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This passage is from The Children's Bach by Helen Garner

Doctor Fox looked at Elizabeth as he chewed, and nodded and smiled. She must be nearly forty now, like Dex. Thank God they were never foolish enough to marry, though no doubt Dexter had poked her when they were students. He felt like laughing. She was quite plainly not the marrying kind. Children out of the question. He saw her wide open eyes, her nervous nostrils, her desire to impress, something fancy and successful about her, and yet he felt sure she was the kind of woman who’d throw round terms like the orthodox feminist position. He washed down the crumbs with a swig of coffee and waited for her to speak. He guessed what she would say. She did. ‘Isn’t Mrs Fox here?’

How sociable. He remembered her at nineteen. She made him an omelette for lunch when his wife was out, a clumsy act of duty, and called him to come and eat it, but he was upstairs nutting out a score and neither answered nor came till the food was cold and flat. She glowered at him from the scullery. The young women liked his wife more than they did him.

‘No. My wife’s at home. And that’s where I’m going.’

His cultivated vowels: mai waife. She longed to whip the serviette out of his collar.

Does "the kind of woman who’d throw round terms like the orthodox feminist position." means "the kind of woman who speak like feminist and use words like theorthodox feminist position. "?

Is "the orthodox feminist position" the name of group of feminists?

Am I right in understanding the other part in bold?

  1. Does "a clumsy act of duty" mean "she had cooked a food without skill and the food was not cooked well"?

  2. Does "nutting out a score" mean "maybe he was thinking to find a solution to get rid of her"?

Dose "score" refer to music?

nut something out is an ​Australian English, New Zealand English, informal verb and mean "to calculate something or find the answer to something."

  1. Does "cultivated vowels" mean "his educated way of speaking in pronouncing vowel letters"
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The phrase "the kind of woman who’d throw round terms like the orthodox feminist position" does not imply that the woman in question is a feminist, or talks like a feminist, but simply that she uses words such as "the orthodox feminist position". This is a fancy, academic-sounding term. Since the woman has a "desire to impress" and be "fancy and successful", it makes sense that she'd use fancy terms in her conversation.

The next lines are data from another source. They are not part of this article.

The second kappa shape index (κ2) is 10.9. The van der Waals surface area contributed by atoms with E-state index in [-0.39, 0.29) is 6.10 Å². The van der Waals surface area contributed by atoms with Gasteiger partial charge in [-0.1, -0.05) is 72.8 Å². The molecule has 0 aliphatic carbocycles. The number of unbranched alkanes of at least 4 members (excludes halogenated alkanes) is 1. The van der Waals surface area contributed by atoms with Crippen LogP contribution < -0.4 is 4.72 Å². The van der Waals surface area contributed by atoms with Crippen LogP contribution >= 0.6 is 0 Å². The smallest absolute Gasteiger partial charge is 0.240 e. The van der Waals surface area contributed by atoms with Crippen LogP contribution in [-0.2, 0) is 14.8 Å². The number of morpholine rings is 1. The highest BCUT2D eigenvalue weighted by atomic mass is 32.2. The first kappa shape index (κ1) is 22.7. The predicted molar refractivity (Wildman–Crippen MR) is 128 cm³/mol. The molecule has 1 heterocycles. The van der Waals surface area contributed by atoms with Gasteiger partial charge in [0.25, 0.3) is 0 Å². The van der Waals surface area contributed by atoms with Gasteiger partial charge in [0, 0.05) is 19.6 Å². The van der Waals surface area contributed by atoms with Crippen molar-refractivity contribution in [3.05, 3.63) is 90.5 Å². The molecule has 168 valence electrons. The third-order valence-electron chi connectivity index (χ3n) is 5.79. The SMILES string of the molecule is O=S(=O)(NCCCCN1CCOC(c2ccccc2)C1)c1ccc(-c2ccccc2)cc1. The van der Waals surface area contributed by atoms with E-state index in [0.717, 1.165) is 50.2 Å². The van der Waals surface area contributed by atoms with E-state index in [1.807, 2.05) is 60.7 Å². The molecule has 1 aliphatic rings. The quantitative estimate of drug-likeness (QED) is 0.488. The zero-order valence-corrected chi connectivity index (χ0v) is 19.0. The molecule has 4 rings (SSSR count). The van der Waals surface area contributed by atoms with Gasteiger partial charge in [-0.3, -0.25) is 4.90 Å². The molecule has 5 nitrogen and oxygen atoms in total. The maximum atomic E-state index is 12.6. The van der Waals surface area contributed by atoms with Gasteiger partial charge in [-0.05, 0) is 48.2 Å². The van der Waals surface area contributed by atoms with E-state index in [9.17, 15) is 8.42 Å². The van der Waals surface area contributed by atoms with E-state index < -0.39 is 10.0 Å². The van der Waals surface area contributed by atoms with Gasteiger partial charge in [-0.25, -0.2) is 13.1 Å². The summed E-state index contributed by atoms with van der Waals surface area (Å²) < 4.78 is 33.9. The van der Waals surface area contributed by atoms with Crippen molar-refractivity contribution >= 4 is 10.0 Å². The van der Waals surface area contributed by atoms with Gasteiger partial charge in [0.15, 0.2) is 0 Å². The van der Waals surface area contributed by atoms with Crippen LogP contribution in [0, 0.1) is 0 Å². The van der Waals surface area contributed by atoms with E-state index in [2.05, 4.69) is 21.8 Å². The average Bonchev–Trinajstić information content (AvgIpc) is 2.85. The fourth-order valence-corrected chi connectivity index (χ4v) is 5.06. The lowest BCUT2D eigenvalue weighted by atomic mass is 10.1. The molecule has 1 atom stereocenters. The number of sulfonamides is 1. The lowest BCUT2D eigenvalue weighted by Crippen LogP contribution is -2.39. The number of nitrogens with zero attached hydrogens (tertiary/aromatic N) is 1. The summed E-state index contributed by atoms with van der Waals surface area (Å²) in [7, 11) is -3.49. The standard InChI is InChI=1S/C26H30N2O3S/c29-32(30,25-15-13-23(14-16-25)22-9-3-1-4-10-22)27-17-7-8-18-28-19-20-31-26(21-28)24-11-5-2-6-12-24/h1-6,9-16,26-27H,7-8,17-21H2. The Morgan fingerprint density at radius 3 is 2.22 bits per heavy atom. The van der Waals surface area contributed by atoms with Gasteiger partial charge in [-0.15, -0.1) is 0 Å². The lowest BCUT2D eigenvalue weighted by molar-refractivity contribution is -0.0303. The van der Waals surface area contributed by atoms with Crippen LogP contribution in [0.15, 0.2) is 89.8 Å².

Talking about "the orthodox feminist position" is also a way to indicate that one is keeping up with current events. In the same way that using technical scientific terms would mark me as part of the scientific community, her use of this term is an attempt to mark herself as part of learnéd high society.

As for what "orthodox feminist position" means, it is simply a position/stance taken by a group identified as "orthodox feminists". I see two possibilities. The first is Orthodox feminism, a feminist movement within Orthodox Judaism. The other, since "orthodox" isn't capitalized, is using "orthodox" as an antonym to "radical", so a more generally accepted and less society-shaking form of feminism.

A "clumsy act of duty" is one that is done awkwardly ("clumsily") out of a sense of obligation ("duty"). She probably felt a "duty" to make food as that is a traditional feminine thing to do, cook and care for men. A woman trying to fit into society would fell a sense of "duty" to fulfil this feminine role. This act could also be "clumsy" because she was simply unaccustomed to cooking for others, so she felt awkward doing it.

"Nut out" is indeed the Australian idiom (Helen Garner is Australian) meaning

To find a solution for, to work out the finer details, especially in a group discussion.

I don't see anything in the passage to indicate that the man was with a group, but the idiom would also apply to him working hard to figure out the precise details of a "score". I'm not sure which definition of "score" is being used - it could be a record (a tally of money owed, e.g.), sports scores, or a musical score. Nevertheless, the man was "nutting out", or working on, finding a solution or figuring out the finer details.

"Cultivated vowels" does indeed mean "an educated way of pronouncing vowels".

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  • Comments about the "cultivated vowels" part of the question have been moved to chat; they're not relevant to this answer any more, but could potentially be used by someone else to answer that part of the question.
    – Rand al'Thor
    Apr 28 at 16:40
  • In addition to the previous answer, it would be clearer to say "throw AROUND terms" instead of "throw ROUND terms", since the intended conversational metaphor is of tossing things in several directions, not throwing things that are round. One could use 'round in place of around, with an apostrophe to indicate a slang contraction: (throw 'round terms), but there isn't a good reason to do that here. Jun 4 at 17:36

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